Rockies second baseman DJ LeMahieu is a free agent at season’s end, but he tells Patrick Saunders of the Denver Post that his hope is to remain with the organization. LeMahieu cites his relationship with teammates and manager Bud Black, as well as the city of Denver and several up-and-coming young talents as reasons he hopes to stick around. GM Jeff Bridich tells Saunders he’ll leave the door open, but adds that there haven’t been any recent discussions and that the team (like many players) prefers not to negotiate during the season. (Although the Rockies did sign Charlie Blackmon to a six-year deal after Opening Day.)
Saunders takes a look at the roadblocks to retaining LeMahieu, noting several large commitments for 2019 (e.g. Ian Desmond, Wade Davis, Bryan Shaw, Jake McGee), the looming presence of Brendan Rodgers in the upper minors and Nolan Arenado’s own free agency after the 2019 season. In addition to LeMahieu and Bridich, Saunders spoke with Blackmon about LeMahieu’s importance to the Rockies.
Here’s more out of Denver and out of the NL West…
- The Rockies’ bullpen has been a disaster in recent weeks, but Bridich suggested over the weekend that the team remains more focused on fixing their internal options than pursuing relievers from outside the organization, per MLB.com’s Thomas Harding. “There are some very, very good pitchers in that bullpen, very talented guys, who just are not performing consistently to their potential and their talents,” the GM said. “We need to continue to help them reach their potential — even the level of past performance that they have exhibited — before we think much about what else is out there.”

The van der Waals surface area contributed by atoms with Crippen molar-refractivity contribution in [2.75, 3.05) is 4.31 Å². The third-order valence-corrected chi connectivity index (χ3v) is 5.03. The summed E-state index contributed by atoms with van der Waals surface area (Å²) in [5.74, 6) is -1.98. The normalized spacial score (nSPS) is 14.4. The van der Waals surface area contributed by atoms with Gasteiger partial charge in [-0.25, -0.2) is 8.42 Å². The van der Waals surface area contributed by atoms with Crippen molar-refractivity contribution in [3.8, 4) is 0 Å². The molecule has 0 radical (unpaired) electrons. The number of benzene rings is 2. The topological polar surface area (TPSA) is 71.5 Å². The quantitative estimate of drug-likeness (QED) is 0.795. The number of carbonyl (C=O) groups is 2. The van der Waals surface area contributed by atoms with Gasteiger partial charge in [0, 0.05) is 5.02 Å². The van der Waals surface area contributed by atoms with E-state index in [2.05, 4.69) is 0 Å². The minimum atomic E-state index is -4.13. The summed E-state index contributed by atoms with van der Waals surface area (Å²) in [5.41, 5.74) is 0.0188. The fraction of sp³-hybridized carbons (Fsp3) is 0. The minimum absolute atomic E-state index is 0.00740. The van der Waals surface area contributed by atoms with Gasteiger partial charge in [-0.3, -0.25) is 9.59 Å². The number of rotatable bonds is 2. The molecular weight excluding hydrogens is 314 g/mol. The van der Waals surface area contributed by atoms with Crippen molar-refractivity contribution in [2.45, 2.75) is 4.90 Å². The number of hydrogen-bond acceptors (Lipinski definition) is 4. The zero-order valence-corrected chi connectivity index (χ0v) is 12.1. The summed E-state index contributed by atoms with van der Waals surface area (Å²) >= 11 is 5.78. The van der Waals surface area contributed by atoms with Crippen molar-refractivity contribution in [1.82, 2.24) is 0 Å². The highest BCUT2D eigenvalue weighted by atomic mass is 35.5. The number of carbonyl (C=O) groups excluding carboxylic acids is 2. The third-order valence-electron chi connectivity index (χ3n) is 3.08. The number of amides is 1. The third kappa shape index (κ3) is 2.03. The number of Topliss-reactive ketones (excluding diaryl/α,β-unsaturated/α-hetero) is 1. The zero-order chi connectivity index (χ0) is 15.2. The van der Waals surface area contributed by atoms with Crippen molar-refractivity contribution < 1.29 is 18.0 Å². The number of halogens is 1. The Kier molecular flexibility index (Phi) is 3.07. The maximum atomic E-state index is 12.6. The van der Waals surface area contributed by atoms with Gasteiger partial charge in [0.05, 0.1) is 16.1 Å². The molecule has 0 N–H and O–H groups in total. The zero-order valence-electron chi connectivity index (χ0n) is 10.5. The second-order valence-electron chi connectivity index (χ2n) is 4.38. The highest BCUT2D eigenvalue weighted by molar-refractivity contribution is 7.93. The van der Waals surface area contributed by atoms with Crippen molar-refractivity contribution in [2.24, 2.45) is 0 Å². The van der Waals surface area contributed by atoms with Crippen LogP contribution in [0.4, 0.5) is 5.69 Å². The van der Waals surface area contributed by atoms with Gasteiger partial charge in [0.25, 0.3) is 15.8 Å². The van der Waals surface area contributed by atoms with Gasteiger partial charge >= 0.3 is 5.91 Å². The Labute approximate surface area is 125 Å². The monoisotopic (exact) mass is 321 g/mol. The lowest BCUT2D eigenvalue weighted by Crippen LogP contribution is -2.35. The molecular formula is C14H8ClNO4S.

- The Giants are still “slightly” underneath the $197MM luxury tax barrier, tweets Ken Rosenthal of The Athletic. Rosenthal notes that while the numbers over on Cot’s Contracts indicate that organization is roughly $2MM north of that line, he’s confirmed that San Francisco is narrowly avoiding taxation at this point. The exact amount with which the Giants have to work remains unclear, though the apparent proximity to that threshold would seemingly make it difficult for the Giants to do much at the non-waiver trade deadline without jettisoning some payroll in a trade or receiving substantial cash considerations along with any player they acquire.
- While outfield prospect Steven Duggar has been on a hot streak in Triple-A, the Giants are still in no rush to bring him up to the Majors, writes John Shea of the San Francisco Chronicle. GM Bobby Evans explains to Shea that the Giants not only want to see Duggar “put pressure” on the front office to call him up and adds that it’s also a matter of “the opportunity being here.” Shea notes that Mac Williamson is the only outfielder on the big league roster with options remaining, and he’s been seeing regular left field work since returning from the DL. Cutting ties with either Hunter Pence or Austin Jackson, of course, would open a spot, though either speculative move would come with some notable financial and clubhouse considerations for the front office.
- Diamondbacks manager Torey Lovullo chatted with Nick Cafardo of the Boston Globe about the role that familiarity played in the organization’s decision to sign Clay Buchholz, as well as the importance of what Buchholz has done in the rotation since signing. Lovullo, GM Mike Hazen and AGM Amiel Sawdaye were all with the Red Sox when Buchholz was drafted, and that preexisting relationship helped to facilitate the signing. “Mike and [assistant GM] Amiel [Sawdaye] and I got together and we said, ‘Why not Clay?’ ” Lovullo recalled. “The reports on him were very good and so we said, ‘Let’s do it.’ And he’s been outstanding for us.” Lovullo was cautious about making any definitive proclamations about his rotation moving forward but did say that Buchholz “deserves” to remain in the mix. It’s hard to argue, as the 33-year-old has posted a 1.88 ERA with a 21-to-3 K/BB ratio through 24 innings (four starts) with the D-backs so far.